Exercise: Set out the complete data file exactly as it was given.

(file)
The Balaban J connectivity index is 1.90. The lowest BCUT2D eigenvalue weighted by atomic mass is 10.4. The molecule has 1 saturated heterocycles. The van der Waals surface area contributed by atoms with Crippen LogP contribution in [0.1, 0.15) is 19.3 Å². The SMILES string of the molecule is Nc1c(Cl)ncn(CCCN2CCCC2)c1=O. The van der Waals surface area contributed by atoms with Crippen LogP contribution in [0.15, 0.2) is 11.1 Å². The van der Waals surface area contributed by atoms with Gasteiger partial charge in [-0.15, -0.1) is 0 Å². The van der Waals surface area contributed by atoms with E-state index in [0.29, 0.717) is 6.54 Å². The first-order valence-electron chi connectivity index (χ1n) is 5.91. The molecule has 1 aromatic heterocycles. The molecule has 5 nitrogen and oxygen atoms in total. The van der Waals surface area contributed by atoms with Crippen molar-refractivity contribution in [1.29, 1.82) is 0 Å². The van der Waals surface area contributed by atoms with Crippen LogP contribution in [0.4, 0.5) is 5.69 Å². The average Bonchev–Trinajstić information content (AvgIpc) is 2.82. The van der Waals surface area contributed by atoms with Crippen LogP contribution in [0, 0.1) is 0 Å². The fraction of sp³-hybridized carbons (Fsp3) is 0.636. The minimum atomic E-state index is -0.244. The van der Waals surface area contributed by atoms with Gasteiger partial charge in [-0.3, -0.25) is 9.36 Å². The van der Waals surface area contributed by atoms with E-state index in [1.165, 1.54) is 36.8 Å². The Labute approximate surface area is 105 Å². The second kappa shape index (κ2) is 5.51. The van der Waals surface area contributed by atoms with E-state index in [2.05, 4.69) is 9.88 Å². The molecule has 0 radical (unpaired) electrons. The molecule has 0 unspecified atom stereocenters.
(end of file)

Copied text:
The Balaban J connectivity index is 1.90. The lowest BCUT2D eigenvalue weighted by atomic mass is 10.4. The molecule has 1 saturated heterocycles. The van der Waals surface area contributed by atoms with Crippen LogP contribution in [0.1, 0.15) is 19.3 Å². The SMILES string of the molecule is Nc1c(Cl)ncn(CCCN2CCCC2)c1=O. The van der Waals surface area contributed by atoms with Crippen LogP contribution in [0.15, 0.2) is 11.1 Å². The van der Waals surface area contributed by atoms with Gasteiger partial charge in [-0.15, -0.1) is 0 Å². The van der Waals surface area contributed by atoms with E-state index in [0.29, 0.717) is 6.54 Å². The first-order valence-electron chi connectivity index (χ1n) is 5.91. The molecule has 1 aromatic heterocycles. The molecule has 5 nitrogen and oxygen atoms in total. The van der Waals surface area contributed by atoms with Crippen molar-refractivity contribution in [1.29, 1.82) is 0 Å². The van der Waals surface area contributed by atoms with Crippen LogP contribution in [0.4, 0.5) is 5.69 Å². The average Bonchev–Trinajstić information content (AvgIpc) is 2.82. The van der Waals surface area contributed by atoms with Crippen LogP contribution in [0, 0.1) is 0 Å². The fraction of sp³-hybridized carbons (Fsp3) is 0.636. The minimum atomic E-state index is -0.244. The van der Waals surface area contributed by atoms with Gasteiger partial charge in [-0.3, -0.25) is 9.36 Å². The van der Waals surface area contributed by atoms with E-state index in [1.165, 1.54) is 36.8 Å². The Labute approximate surface area is 105 Å². The second kappa shape index (κ2) is 5.51. The van der Waals surface area contributed by atoms with E-state index in [2.05, 4.69) is 9.88 Å². The molecule has 0 radical (unpaired) electrons. The molecule has 0 unspecified atom stereocenters.